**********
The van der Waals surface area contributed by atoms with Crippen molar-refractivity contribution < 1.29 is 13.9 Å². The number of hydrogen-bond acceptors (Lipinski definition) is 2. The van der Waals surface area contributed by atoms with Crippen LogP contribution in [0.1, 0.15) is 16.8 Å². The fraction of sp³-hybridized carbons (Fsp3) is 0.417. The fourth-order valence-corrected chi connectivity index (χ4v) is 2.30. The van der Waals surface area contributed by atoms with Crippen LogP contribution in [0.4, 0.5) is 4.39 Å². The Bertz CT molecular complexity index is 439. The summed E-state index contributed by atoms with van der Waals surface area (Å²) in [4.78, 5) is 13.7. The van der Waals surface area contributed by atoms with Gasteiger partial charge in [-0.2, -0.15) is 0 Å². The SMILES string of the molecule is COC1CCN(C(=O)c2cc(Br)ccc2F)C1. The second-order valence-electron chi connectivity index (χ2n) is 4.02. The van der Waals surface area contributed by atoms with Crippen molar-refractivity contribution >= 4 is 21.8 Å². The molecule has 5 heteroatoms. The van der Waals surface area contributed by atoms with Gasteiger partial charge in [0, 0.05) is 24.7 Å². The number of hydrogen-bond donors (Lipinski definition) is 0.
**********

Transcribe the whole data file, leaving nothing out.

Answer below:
The van der Waals surface area contributed by atoms with Crippen molar-refractivity contribution < 1.29 is 13.9 Å². The number of hydrogen-bond acceptors (Lipinski definition) is 2. The van der Waals surface area contributed by atoms with Crippen LogP contribution in [0.1, 0.15) is 16.8 Å². The fraction of sp³-hybridized carbons (Fsp3) is 0.417. The fourth-order valence-corrected chi connectivity index (χ4v) is 2.30. The van der Waals surface area contributed by atoms with Crippen LogP contribution in [0.4, 0.5) is 4.39 Å². The Bertz CT molecular complexity index is 439. The summed E-state index contributed by atoms with van der Waals surface area (Å²) in [4.78, 5) is 13.7. The van der Waals surface area contributed by atoms with Gasteiger partial charge in [-0.2, -0.15) is 0 Å². The SMILES string of the molecule is COC1CCN(C(=O)c2cc(Br)ccc2F)C1. The second-order valence-electron chi connectivity index (χ2n) is 4.02. The van der Waals surface area contributed by atoms with Crippen molar-refractivity contribution >= 4 is 21.8 Å². The molecule has 5 heteroatoms. The van der Waals surface area contributed by atoms with Gasteiger partial charge in [0, 0.05) is 24.7 Å². The number of hydrogen-bond donors (Lipinski definition) is 0.